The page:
Guy Whittingham has challenged his players to ensure the Football League are responsible for relegating Pompey.
The Blues extended their impressive recent run of form by beating promotion-hopefuls Tranmere 1-0 yesterday.
The victory takes Whittingham’s men three points away from safety, with four matches still to play this season.
It’s an improbable position made possible from a recent resurgence of just two defeats in the past 11 matches.
In the meantime, there is the issue of a 10-point deduction, which is far from clear-cut.
In July 2012, the Football League stressed such a punishment – in recognition of Pompey failing to fulfil their first Company Voluntary Arrangement (CVA) – would be applied this season if the club came out of administration.
In theory, the Blues could exit administration by the end of next week if the Pompey Supporters’ Trust receive a satisfactory outcome from their High Court case.
However, there remains concerns that if the Blues are already relegated, the deduction may be applied at the start of next season in League Two.
And for Whittingham, it would mean everything for Pompey to go down because of the points loss rather than their results on the pitch.
He said: ‘It is everything, everything to us that the Football League relegate us rather than the players.
‘We have got to give our all until that point because then we can look at ourselves and say “hey, we did all right”.
‘We want the chance to say “despite everything that has gone on, we have done okay”.
‘That is so important to us and every game is one we are going out to win.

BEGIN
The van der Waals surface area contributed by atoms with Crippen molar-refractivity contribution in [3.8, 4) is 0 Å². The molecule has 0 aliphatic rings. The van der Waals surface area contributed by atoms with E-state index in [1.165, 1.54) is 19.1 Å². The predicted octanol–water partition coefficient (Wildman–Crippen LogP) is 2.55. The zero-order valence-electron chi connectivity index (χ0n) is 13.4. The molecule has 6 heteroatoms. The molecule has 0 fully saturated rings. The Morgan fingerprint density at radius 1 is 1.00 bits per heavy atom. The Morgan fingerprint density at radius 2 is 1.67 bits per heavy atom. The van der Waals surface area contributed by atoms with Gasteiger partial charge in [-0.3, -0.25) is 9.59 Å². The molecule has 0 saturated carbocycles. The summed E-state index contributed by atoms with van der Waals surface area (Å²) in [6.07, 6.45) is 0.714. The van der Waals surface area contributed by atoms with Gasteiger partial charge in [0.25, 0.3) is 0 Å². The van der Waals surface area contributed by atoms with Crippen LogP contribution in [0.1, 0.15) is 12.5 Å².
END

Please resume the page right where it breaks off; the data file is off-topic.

‘Of course there is that worry the points may come off next season.
‘But if we can get enough to finish outside the relegation zone, it doesn’t give people the chance to do that, does it?
‘You can sort of write off December and January with the team because everything else going on had such a big effect.
‘We got through it by being competitive so it (fifth from bottom) would be a huge achievement. Probably, personally, I would think it would be my greatest achievement.
‘You achieve things all over the place but that would probably be one of them, for sure.’
PKF and Portpin head to the High Court on April 10/11 over the valuation of the charge over Fratton Park.
Upon the result of that, should the Trust be able to meet that figure, they will take ownership of Pompey and the club can come out of administration.
It will then be up to the Football League to meet and issue the ‘golden share’, which is effectively League membership.
However, League chiefs have declined to reveal the date when this crucial meeting would be held. Time is running out this season, with Pompey’s campaign closing at Shrewsbury on April 27.